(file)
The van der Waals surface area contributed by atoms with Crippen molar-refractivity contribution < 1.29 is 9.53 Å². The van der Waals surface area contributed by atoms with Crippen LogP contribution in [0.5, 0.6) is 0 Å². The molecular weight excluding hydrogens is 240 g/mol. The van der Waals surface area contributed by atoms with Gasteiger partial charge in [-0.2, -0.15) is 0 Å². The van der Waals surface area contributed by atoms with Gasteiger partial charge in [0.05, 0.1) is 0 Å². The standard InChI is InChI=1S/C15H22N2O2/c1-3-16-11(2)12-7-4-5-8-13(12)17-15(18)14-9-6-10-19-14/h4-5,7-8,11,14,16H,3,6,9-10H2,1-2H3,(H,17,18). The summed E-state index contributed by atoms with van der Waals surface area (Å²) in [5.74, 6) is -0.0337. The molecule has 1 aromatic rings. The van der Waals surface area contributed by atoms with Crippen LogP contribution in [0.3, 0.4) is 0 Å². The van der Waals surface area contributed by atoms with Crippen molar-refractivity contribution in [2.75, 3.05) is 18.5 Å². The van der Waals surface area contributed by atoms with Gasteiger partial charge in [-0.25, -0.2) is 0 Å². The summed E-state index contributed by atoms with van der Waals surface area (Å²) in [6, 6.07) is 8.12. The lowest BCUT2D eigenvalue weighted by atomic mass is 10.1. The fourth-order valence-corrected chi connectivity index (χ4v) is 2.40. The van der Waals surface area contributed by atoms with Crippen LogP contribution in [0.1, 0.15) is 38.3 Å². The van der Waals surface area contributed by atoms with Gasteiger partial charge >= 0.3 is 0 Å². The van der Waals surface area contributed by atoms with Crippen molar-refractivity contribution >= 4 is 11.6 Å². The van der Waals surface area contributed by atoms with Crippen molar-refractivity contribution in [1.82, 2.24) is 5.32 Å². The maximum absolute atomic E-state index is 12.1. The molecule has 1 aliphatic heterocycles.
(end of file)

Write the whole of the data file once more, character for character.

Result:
The van der Waals surface area contributed by atoms with Crippen molar-refractivity contribution < 1.29 is 9.53 Å². The van der Waals surface area contributed by atoms with Crippen LogP contribution in [0.5, 0.6) is 0 Å². The molecular weight excluding hydrogens is 240 g/mol. The van der Waals surface area contributed by atoms with Gasteiger partial charge in [-0.2, -0.15) is 0 Å². The van der Waals surface area contributed by atoms with Gasteiger partial charge in [0.05, 0.1) is 0 Å². The standard InChI is InChI=1S/C15H22N2O2/c1-3-16-11(2)12-7-4-5-8-13(12)17-15(18)14-9-6-10-19-14/h4-5,7-8,11,14,16H,3,6,9-10H2,1-2H3,(H,17,18). The summed E-state index contributed by atoms with van der Waals surface area (Å²) in [5.74, 6) is -0.0337. The molecule has 1 aromatic rings. The van der Waals surface area contributed by atoms with Crippen LogP contribution in [0.3, 0.4) is 0 Å². The van der Waals surface area contributed by atoms with Crippen molar-refractivity contribution in [2.75, 3.05) is 18.5 Å². The van der Waals surface area contributed by atoms with Gasteiger partial charge in [-0.25, -0.2) is 0 Å². The summed E-state index contributed by atoms with van der Waals surface area (Å²) in [6, 6.07) is 8.12. The lowest BCUT2D eigenvalue weighted by atomic mass is 10.1. The fourth-order valence-corrected chi connectivity index (χ4v) is 2.40. The van der Waals surface area contributed by atoms with Crippen LogP contribution in [0.1, 0.15) is 38.3 Å². The van der Waals surface area contributed by atoms with Gasteiger partial charge >= 0.3 is 0 Å². The van der Waals surface area contributed by atoms with Crippen molar-refractivity contribution >= 4 is 11.6 Å². The van der Waals surface area contributed by atoms with Crippen molar-refractivity contribution in [1.82, 2.24) is 5.32 Å². The maximum absolute atomic E-state index is 12.1. The molecule has 1 aliphatic heterocycles.